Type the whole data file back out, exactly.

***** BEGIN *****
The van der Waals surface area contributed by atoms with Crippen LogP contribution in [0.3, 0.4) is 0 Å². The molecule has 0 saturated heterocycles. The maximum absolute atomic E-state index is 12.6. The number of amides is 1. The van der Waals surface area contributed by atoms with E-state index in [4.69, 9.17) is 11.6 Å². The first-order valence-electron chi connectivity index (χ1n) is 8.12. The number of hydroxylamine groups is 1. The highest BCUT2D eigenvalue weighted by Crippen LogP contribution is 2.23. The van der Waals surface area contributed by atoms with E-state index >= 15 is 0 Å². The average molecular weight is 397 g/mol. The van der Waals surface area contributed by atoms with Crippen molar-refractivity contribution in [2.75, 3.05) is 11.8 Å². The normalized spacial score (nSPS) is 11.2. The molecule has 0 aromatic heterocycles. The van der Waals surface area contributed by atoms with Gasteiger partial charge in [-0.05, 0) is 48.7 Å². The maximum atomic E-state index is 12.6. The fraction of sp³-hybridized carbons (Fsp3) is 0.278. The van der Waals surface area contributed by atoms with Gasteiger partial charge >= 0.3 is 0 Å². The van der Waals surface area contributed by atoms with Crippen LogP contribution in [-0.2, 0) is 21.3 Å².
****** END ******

The van der Waals surface area contributed by atoms with Crippen LogP contribution in [0.3, 0.4) is 0 Å². The molecule has 0 saturated heterocycles. The maximum absolute atomic E-state index is 12.6. The number of amides is 1. The van der Waals surface area contributed by atoms with E-state index in [4.69, 9.17) is 11.6 Å². The first-order valence-electron chi connectivity index (χ1n) is 8.12. The number of hydroxylamine groups is 1. The highest BCUT2D eigenvalue weighted by Crippen LogP contribution is 2.23. The van der Waals surface area contributed by atoms with E-state index >= 15 is 0 Å². The average molecular weight is 397 g/mol. The van der Waals surface area contributed by atoms with Crippen molar-refractivity contribution in [2.75, 3.05) is 11.8 Å². The normalized spacial score (nSPS) is 11.2. The molecule has 0 aromatic heterocycles. The van der Waals surface area contributed by atoms with Gasteiger partial charge in [-0.05, 0) is 48.7 Å². The maximum atomic E-state index is 12.6. The fraction of sp³-hybridized carbons (Fsp3) is 0.278. The van der Waals surface area contributed by atoms with Gasteiger partial charge >= 0.3 is 0 Å². The van der Waals surface area contributed by atoms with Crippen LogP contribution in [-0.2, 0) is 21.3 Å².